Before I move on to the rest of the album, please allow me a moment longer to reflect on "If Eternity Should Fail." During the slow build up to the chorus, I was entranced by Bruce's vocals. When the chorus finally hit it became inscribed on my brain. It has since refused to vacate my gray matter, and I have on more than one occasion awoken to find it already humming along in my head. This song is good; really, really good. It is the kind of song I have been waiting for these many years, and for Maiden to pull it out of their hat at this point in their career is truly magical.
I should also spend a little more time discussing "Speed of Light." Part of my initial dislike of the song was because the songwriting style was more reminiscent of latter-day Maiden than of earlier material. I was afraid that the whole album would head in that direction and be yet another forgettable bummer. It turns out "Speed of Light" is an anomaly on The Book of Souls; none of the other songs sound anything like it. Having heard the rest of the album, "Speed of Light" stands out as the clear choice for a single, partly because it is one of the shortest songs. I must admit that after many more repeat listens, the song is a bit of a grower, and I am now a big fan of it, even the cowbell. The lead guitar work on the song stands out with a tone not found anywhere else on the album, and it sounds to me like a lost solo from Joe Satriani's Surfing With the Alien.
Many of the remaining songs on The Book of Souls have bits and pieces that remind me of other great songs from the Iron Maiden catalog; a little "Rhyme of the Ancient Mariner" here, a little "Wasted Years" there. I have seen other reviewers complain about this saying that the band is recycling older material for want of any good new material. I don't see things that way at all. First of all, these little Maiden-isms as I call them, are visits back to elements about Iron Maiden that have always worked for the band, and I think this is what has been lacking in the last few albums: there was very little of the Iron Maiden spirit. I also look at these moments as Easter Eggs for the hardcore fans to pick out and share with each other. You will not find me complaining about the fact that Iron Maiden sounds like Iron Maiden.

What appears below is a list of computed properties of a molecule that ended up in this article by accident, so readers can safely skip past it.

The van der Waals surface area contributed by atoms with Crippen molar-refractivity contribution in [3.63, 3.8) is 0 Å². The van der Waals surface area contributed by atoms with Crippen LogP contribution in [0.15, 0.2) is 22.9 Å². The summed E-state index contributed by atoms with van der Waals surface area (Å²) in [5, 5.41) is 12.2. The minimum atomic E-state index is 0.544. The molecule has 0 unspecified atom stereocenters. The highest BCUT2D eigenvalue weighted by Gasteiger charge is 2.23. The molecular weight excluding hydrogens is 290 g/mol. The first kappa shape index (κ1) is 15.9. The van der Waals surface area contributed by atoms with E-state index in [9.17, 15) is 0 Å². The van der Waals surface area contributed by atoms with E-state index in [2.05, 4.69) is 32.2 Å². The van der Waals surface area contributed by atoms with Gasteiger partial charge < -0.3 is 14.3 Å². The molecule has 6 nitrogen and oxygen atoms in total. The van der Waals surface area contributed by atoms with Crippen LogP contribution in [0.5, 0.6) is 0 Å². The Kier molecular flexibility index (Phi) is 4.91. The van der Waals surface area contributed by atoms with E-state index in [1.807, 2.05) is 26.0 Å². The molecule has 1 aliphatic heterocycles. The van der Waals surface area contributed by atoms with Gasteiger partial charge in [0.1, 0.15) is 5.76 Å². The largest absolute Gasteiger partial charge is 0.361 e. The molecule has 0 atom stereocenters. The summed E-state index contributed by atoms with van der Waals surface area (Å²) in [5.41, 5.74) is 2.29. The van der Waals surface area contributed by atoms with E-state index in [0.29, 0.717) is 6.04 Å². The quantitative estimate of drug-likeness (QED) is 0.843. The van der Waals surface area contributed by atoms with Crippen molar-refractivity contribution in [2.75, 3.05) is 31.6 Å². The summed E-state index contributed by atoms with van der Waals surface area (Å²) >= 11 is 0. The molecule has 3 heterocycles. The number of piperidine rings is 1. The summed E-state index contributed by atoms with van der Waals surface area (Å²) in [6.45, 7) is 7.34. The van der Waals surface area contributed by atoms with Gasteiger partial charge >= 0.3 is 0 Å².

There is one other song that begs closer inspection here, and that is the oft-mentioned 18-minute epic "Empire of the Clouds." When Iron Maiden announced they were including an 18-minute track on the new album, my first thought was "awesome!" while everyone else's seems to have been "oh no, boring!" Some of my favorite Iron Maiden songs are the long ones: "Rhyme of the Ancient Mariner", "Alexander the Great" and "To Tame A Land." Why wouldn't I be excited about the prospect of another song joining the ranks of such titles? The song details the tragic flight of the British R101 airship, a small piece of history I was unaware of up to this point. Being a fan of history, I immediately headed online to learn more. I would say that my Internet search fulfilled Bruce's purpose in writing the song. And for the record, I never got bored with the song. It is epic, and I welcome it to the list of Iron Maiden classics.
On the whole, I think The Book of Souls is easily Iron Maiden's best album since Brave New World, and possibly even further back. While I won't say that I am a huge fan of every single song on the double album, I can say with confidence that there are at least elements I enjoy in each of the songs. I don't know if the band has any plans to continue making new albums in the future, but if they decided to stop now and simply focus on touring from here on out, The Book of Souls would be a great note to go out on.